Last month’s heckling of the San Diego Gay Men’s Chorus at a Padres game may have given the community a collective, social media-infused “WTF” moment, but while it was certainly embarrassing for the singers, it appears to have been more of a snafu than a malicious joke.
DJ Artform was in the booth when the music started. He says the chorus planned to sing along to their own recording of the piece but he accidentally played the wrong recording.
“In a moment of panic I went to the first thing I saw that said anthem and unfortunately the female vocal artist is what played over the PA system and it was an extremely embarrassing moment,” he said later. “Those are my mistakes and I own up to them. I hold myself accountable. My stomach was in knots. I should have intervened. I should have turned it down. There’s a lot of ‘coulda, woulda, shouldas’ that we could have done to avoid the incident. … My heart was racing. Every second was an hour.”
Roughly 100 choir members were on the field and they were subsequently escorted off amidst homophobic heckling from fans.
Major League Baseball (MLB) immediately launched an investigation and found the incident to be an unintentional mistake. MLB ramped up its efforts to address social conscience in 2014 when organizers hired Billy Bean as their ambassador for inclusion. He has since segued into the role of vice president of social responsibility and inclusion. Bean came out as gay in 1999, four years after his final season as an MLB player.
“I have a lot of friends in San Diego and they were texting me in real time while the incident was happening,” Bean says. “I am relieved that everyone understands that it was an unfortunate mistake.”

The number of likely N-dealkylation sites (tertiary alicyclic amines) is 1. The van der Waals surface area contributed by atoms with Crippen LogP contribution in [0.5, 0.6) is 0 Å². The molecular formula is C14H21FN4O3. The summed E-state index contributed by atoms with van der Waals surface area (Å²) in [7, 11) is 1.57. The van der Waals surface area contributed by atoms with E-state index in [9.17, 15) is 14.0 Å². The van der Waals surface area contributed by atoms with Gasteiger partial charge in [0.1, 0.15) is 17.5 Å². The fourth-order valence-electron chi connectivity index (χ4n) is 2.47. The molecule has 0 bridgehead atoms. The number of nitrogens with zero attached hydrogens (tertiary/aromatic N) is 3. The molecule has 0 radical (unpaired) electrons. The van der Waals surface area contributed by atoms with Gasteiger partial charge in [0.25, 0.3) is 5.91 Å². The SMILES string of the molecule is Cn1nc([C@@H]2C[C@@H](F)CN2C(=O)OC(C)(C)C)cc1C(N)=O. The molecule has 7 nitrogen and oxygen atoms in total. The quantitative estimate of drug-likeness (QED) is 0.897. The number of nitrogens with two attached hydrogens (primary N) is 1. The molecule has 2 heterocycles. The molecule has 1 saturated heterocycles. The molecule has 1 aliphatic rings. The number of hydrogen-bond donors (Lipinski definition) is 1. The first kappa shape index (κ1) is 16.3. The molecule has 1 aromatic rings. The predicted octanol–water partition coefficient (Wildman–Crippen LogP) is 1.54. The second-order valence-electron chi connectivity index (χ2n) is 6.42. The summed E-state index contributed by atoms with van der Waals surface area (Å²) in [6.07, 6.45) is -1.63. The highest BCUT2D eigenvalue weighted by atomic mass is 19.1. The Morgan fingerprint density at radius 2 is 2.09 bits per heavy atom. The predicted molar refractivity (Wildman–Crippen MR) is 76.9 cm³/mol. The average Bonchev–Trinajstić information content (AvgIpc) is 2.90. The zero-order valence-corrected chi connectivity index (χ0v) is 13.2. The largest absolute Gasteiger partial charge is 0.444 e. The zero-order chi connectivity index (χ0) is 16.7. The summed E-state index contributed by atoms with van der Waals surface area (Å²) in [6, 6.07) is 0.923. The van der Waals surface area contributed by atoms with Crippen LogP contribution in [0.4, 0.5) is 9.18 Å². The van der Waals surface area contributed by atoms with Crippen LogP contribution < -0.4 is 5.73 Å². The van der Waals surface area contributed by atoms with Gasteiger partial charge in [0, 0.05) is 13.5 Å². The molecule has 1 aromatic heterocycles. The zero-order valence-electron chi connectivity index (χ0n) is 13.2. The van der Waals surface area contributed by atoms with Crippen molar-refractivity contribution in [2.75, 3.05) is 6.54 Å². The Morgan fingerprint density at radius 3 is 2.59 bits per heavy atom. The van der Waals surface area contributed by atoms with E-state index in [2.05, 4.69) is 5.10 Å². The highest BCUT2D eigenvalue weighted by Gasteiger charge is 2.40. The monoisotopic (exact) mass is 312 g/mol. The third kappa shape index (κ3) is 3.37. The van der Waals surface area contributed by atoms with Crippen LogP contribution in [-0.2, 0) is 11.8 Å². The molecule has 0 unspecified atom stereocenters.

Social media quickly picked up on what happened and it was covered on all major news outlets. Everyone was looking for an explanation.
“The most frustrating thing was that the MLB investigation took close to four days and we were not able to communicate with anyone on the topic during that time,” Bean says. “The immediacy of people’s desire to get to the bottom of things really speaks to the nature of how quickly people find out and want an answer.”
Bean’s duties with MLB go well beyond the LGBT community and include other areas of social responsibility including life skills, issues with domestic violence, work with urban youth academies and owner’s diversity committees.
“The closer we get to MLB players, the faster the message gets to the fans. It’s the way the world works now,” Bean says. “Being the best product for our fans is very important. We wouldn’t have a platform to get the message out without being such a great product.”
With everything being tracked these days on social media, MLB players find themselves in a situation where their words and actions are representative of the team for which they are playing.
“I encourage everyone I meet with to leave baseball better than it was when they started,” Bean says. “I try to show them situations where they will feel some correlation to the LGBT community.”
When Team D.C. held its second Night OUT at the Nationals event in 2006, organizers asked to bring in the Washington Gay Men’s Chorus and were met with reluctance by MLB, club owners at that time.
“MLB had never heard of the Washington Gay Men’s Chorus which showed how uninformed they were about the LGBT community at that time,” says Brent Minor, executive director of Team D.C. “These LGBT community nights are important parts of educating the larger community about us including the fact that we are very enthusiastic sports fans.”
This year’s line-up of guests at Night OUT at the Nationals is an indication as to how far MLB has come in terms of inclusion.
“The journey we have been on has been filled with obstacles but today we are not getting resistance from my sport,” Bean says. “We have been handed a platform and we have to capitalize on it.”
Night OUT at the Nationals will be held on Tuesday, June 14 as the Washington Nationals take on the Chicago Cubs.
This year’s line-up includes:
MLB’s Billy Bean — special guest
Actor Leslie Jordan — first pitch
Bishop Gene Robinson — line-up cards
Congresswoman Krysten Sinema — play ball announcement
Washington Gay Men’s Chorus — National anthem (Live)
Singer Ty Herndon — With the chorus and soloing on “Take Me Out”
Spirit Award — Mona Alcazar. Accepted by her wife, Nancy Bates
If the umpire rotation stays on schedule, MLB’s first openly gay umpire, Dale Scott, will be handling home plate duties.